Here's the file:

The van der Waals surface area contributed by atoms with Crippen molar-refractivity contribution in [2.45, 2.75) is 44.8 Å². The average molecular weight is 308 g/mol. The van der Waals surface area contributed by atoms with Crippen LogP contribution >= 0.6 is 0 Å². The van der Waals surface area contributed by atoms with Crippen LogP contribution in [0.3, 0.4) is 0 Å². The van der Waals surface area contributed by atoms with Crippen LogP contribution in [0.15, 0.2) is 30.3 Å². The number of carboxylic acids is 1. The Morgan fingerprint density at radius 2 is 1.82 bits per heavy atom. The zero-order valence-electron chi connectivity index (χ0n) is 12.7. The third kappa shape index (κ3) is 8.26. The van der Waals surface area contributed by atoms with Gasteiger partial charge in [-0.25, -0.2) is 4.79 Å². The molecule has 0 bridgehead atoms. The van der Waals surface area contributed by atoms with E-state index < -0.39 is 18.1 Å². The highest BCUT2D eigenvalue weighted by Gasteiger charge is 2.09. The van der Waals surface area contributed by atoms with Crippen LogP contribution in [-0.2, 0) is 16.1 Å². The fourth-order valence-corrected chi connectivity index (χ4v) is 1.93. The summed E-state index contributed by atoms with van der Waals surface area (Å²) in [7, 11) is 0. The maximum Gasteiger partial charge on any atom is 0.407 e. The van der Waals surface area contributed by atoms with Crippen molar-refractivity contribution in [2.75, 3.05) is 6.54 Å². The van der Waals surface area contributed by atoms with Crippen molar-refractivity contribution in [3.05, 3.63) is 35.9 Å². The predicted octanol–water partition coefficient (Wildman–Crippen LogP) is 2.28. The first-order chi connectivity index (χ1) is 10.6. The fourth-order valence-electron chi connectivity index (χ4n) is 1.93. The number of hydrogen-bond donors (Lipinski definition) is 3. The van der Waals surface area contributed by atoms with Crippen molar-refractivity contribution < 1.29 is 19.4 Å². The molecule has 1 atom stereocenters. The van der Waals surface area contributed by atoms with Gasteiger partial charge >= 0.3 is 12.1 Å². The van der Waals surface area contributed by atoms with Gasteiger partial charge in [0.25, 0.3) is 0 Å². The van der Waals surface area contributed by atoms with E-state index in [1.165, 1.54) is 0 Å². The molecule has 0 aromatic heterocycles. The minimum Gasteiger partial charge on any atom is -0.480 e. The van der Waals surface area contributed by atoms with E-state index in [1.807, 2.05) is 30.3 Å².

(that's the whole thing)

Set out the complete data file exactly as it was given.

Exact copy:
The van der Waals surface area contributed by atoms with Crippen molar-refractivity contribution in [2.45, 2.75) is 44.8 Å². The average molecular weight is 308 g/mol. The van der Waals surface area contributed by atoms with Crippen LogP contribution >= 0.6 is 0 Å². The van der Waals surface area contributed by atoms with Crippen LogP contribution in [0.3, 0.4) is 0 Å². The van der Waals surface area contributed by atoms with Crippen LogP contribution in [0.15, 0.2) is 30.3 Å². The number of carboxylic acids is 1. The Morgan fingerprint density at radius 2 is 1.82 bits per heavy atom. The zero-order valence-electron chi connectivity index (χ0n) is 12.7. The third kappa shape index (κ3) is 8.26. The van der Waals surface area contributed by atoms with Gasteiger partial charge in [-0.25, -0.2) is 4.79 Å². The molecule has 0 bridgehead atoms. The van der Waals surface area contributed by atoms with E-state index < -0.39 is 18.1 Å². The highest BCUT2D eigenvalue weighted by Gasteiger charge is 2.09. The van der Waals surface area contributed by atoms with Crippen LogP contribution in [-0.2, 0) is 16.1 Å². The fourth-order valence-corrected chi connectivity index (χ4v) is 1.93. The summed E-state index contributed by atoms with van der Waals surface area (Å²) in [7, 11) is 0. The maximum Gasteiger partial charge on any atom is 0.407 e. The van der Waals surface area contributed by atoms with Crippen molar-refractivity contribution in [2.75, 3.05) is 6.54 Å². The van der Waals surface area contributed by atoms with Crippen molar-refractivity contribution in [3.05, 3.63) is 35.9 Å². The predicted octanol–water partition coefficient (Wildman–Crippen LogP) is 2.28. The first-order chi connectivity index (χ1) is 10.6. The fourth-order valence-electron chi connectivity index (χ4n) is 1.93. The number of hydrogen-bond donors (Lipinski definition) is 3. The van der Waals surface area contributed by atoms with Crippen molar-refractivity contribution < 1.29 is 19.4 Å². The molecule has 1 atom stereocenters. The van der Waals surface area contributed by atoms with Gasteiger partial charge >= 0.3 is 12.1 Å². The van der Waals surface area contributed by atoms with Gasteiger partial charge in [0.25, 0.3) is 0 Å². The van der Waals surface area contributed by atoms with E-state index in [1.165, 1.54) is 0 Å². The molecule has 0 aromatic heterocycles. The minimum Gasteiger partial charge on any atom is -0.480 e. The van der Waals surface area contributed by atoms with E-state index in [1.807, 2.05) is 30.3 Å².